Danger of Extremism: A Comparative Study of George Orwell and Albert Camus as “Political”/“Literary” Writers

By Miho Takashima.

Published by The Humanities Collection

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The relationship between politics and literature, the social role of the artist-intellectual, these were the crucial questions which certainly concerned both George Orwell and Albert Camus. Voluntarily or inevitably, they became deeply involved with the controversial issues of their time. Through his diverse and extraordinary experiences, Orwell gradually came to see himself as a “political writer,” and both words were of equal importance to him. Camus, on the other hand, was and considered himself to be a born artist who, because of his very nature, could not separate himself from present reality. Also, the fact that the two writers lived in a time of social turmoil–the growth of Fascism, the Spanish Civil War, the rise of Hitler, World War II, the Cold War, the concentration camps and the threat of nuclear war–made it almost impossible for them to ignore social reality. They were, in Sartre’s words, “situés” in a collective-oriented world where they had little choice as individual human beings. However, among their many contemporaries who had chosen either to dissociate themselves completely from politics and to be confined to the ivory tower of artistic imagination, or to become martyrs, to sacrifice their careers and lives to fight for social justice, Orwell and Camus had tried to maintain their sense of balance between the extremes, and to remain lucid about both themselves and the world that surrounded them. In this paper, therefore, I would like to focus on the views of Orwell and Camus elaborated in their critical essays on totalitarian tendencies of their time. I shall also refer to their essays on the recurring theme of the relationship between literature and current politics, of the role of the writer, where the two writers’ fundamental views present the most vivid contrast as well as similarities.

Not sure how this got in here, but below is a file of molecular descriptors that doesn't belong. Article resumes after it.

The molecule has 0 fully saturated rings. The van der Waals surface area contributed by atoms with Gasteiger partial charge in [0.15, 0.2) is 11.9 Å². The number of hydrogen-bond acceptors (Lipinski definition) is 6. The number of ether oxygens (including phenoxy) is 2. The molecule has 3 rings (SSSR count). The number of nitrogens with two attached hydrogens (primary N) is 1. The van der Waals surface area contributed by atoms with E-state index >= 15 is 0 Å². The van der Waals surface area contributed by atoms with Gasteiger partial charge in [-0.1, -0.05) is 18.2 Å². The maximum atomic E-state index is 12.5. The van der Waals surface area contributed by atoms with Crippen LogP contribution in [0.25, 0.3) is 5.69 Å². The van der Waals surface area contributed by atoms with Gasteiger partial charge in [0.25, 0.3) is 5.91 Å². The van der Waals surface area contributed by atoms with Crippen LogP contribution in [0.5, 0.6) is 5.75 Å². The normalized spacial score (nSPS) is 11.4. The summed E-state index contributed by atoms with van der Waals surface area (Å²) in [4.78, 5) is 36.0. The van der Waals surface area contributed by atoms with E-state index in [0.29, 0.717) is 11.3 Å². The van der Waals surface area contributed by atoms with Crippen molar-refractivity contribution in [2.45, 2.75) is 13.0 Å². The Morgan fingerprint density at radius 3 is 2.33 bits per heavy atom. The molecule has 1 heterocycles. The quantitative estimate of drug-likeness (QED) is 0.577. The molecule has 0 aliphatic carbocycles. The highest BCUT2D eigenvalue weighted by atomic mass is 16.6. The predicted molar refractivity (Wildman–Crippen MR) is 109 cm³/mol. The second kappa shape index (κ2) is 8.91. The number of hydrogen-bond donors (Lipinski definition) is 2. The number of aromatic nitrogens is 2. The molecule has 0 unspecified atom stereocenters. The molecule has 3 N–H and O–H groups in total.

Keywords: Orwell, Camus, Danger of Extremism, Politics and Literature

International Journal of the Humanities, Volume 9, Issue 3, pp.405-414. Article: Print (Spiral Bound). Article: Electronic (PDF File; 916.422KB).

Dr. Miho Takashima

Associate Professor, Department of International Studies, Faculty of Humanities and Social Science, Meisei University, Hino-shi, Tokyo, Japan

Dr. Miho Takashima graduated from Sophia University, Tokyo, worked for Banque Nationale de Paris, Tokyo Branch, after which she went to England to pursue M.A. and Ph.D courses on cros-cultural studies at Essex University. Her Ph.D thesis was on a comparative study of George Orwell and Albert Camus. She returned to Japan after having been conferred a doctoral degree, and has been teaching comparative literature and culture at Meisei University, Tokyo since April 2003.

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